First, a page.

Next justice should be a liberal

Robert A. Burt

October 14, 1991|By Robert A. Burt

IF PRESIDENT BUSH has another opportunity to appoint a Supreme Court justice, he should choose a liberal Democrat. And the Senate should refuse to confirm anyone but a liberal Democrat for the next vacancy. Powerful historical reasons lead me to this conclusion.

If Judge Clarence Thomas is confirmed, all but one of the justices on the court will have been appointed by Republican presidents (only Byron R. White was appointed by a Democrat, John F. Kennedy; the eight others were appointed by Republicans Richard M. Nixon, Gerald R. Ford, Ronald Reagan and Bush).

This uniform political complexion is a novel occurrence in the court's history. Since the beginning of the modern party system in 1828, there have been only 27 years (1872-88, 1909-13 and 1946-53) when the Supreme Court was composed of justices who all, or all but one, came from the same party.

Moreover, during 23 of those years, the president and U.S. Senate were controlled by the same party.

Accordingly, it is fair to assume that on those few prior occasions when a single party dominated Supreme Court appointments, this reflected the unified political attitudes in the country.

In fact, during most of our history, the presidency and the Senate have been controlled by the same party -- for all but 16 years from George Washington's presidency until 1953.

But since 1953, when Dwight D. Eisenhower took office, the presidency and the Senate have been controlled by different parties for 18 years; in all of those years, the presidents were Republicans and the Senate was Democratic. The modern Supreme Court thus has come to be dominated by Republican appointees during a time of prolonged, unprecedented party division between the president and the Senate.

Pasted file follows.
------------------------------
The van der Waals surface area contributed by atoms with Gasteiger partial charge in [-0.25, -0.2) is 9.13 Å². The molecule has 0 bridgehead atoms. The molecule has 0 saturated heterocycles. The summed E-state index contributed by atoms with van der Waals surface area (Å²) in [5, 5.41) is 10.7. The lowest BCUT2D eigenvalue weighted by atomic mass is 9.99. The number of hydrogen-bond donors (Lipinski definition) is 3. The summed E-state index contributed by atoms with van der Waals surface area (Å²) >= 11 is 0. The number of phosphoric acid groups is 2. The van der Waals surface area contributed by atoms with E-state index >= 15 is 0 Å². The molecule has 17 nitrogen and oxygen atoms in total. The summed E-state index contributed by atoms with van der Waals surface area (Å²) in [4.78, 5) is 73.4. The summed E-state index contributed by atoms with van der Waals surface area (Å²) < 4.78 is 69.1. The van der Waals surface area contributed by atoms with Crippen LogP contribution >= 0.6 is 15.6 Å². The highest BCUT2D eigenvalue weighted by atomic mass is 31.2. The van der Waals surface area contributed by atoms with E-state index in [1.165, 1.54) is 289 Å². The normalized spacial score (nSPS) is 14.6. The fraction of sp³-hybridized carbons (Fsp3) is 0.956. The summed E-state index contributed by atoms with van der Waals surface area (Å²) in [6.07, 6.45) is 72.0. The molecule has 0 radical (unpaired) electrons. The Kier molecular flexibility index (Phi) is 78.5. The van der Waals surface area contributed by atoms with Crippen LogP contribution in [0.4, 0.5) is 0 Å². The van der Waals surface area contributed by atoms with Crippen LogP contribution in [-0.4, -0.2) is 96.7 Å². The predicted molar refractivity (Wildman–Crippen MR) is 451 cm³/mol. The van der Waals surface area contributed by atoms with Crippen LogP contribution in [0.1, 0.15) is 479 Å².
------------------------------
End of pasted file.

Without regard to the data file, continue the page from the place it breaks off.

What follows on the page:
In past times, it made sense to claim that the Senate should defer to the president's choice because the Senate typically was controlled by the president's party. In choosing a president and Senate of the same party, the American electorate had, in effect, indicated its intention that the Senate should be inclined to confirm the president's nominees.

But of the eight current justices appointed by Republican presidents, only two were confirmed by a Senate controlled by Republicans: Sandra Day O'Connor in 1981 and Antonin Scalia in 1986. This did not deter presidents Nixon, Ford, Reagan or Bush from claiming that the Senate, though controlled by Democrats from 1969-77 and after 1987, was still obliged to defer to their choice of Supreme Court nominees. But, unlike past presidents, these presidents had no electoral mandate to support this demand.

The Republican dominance of the current court is historically anomalous for another reason as well.

Jimmy Carter, the last Democratic president, had no opportunity to appoint a Supreme Court justice. This was more than ordinary bad luck among the many luckless aspects of Carter's presidency; it was virtually unprecedented. Only two other presidents in U.S. history had failed to make at least one Supreme Court appointment -- William H. Harrison, who died just 30 days after taking office, and Andrew Johnson, who would have appointed two justices except that the Congress -- as a prelude to launching impeachment proceedings against him -- reduced the size of the court to deprive him of the opportunity.

The 20 presidents before Carter who served one term or less (because they were not re-elected or died in office) appointed 38 justices. (Even James A. Garfield, who was assassinated six months into his term, made one appointment; and William H. Taft appointed five justices, a majority of the court, during his single term.) If history had repeated, Carter would have had at least one and most likely two appointments.

If Bush gets the opportunity to appoint another justice, he should follow the example set by Eisenhower. In 1956, when the Democrats controlled the Senate, Eisenhower nominated William J. Brennan Jr., a registered Democrat, to the Supreme Court. Bush may reject this precedent and continue to seek narrow partisan advantage in his subsequent court appointments. But the Senate is entitled and obliged to resist that course.

This is not because the Supreme Court itself should be a partisan institution. It is because the Senate -- both its Republican and Democratic members -- is obliged to protect the court against partisanship.

The dominance achieved by recent Republican presidents in Supreme Court appointments has created a partisan imbalance

on the court that is historically unprecedented and unjustified.

The Senate, moreover, should not permit the next nominee to evade ideological questions as Thomas did. The next nominee may refuse to answer questions to protect his impartiality, as Thomas did. But the Senate's more fundamental responsibility is to safeguard the impartiality of the Supreme Court as an institution; this impartiality is endangered by the court's current partisan imbalance.


Robert Burt is a professor at Yale Law School.

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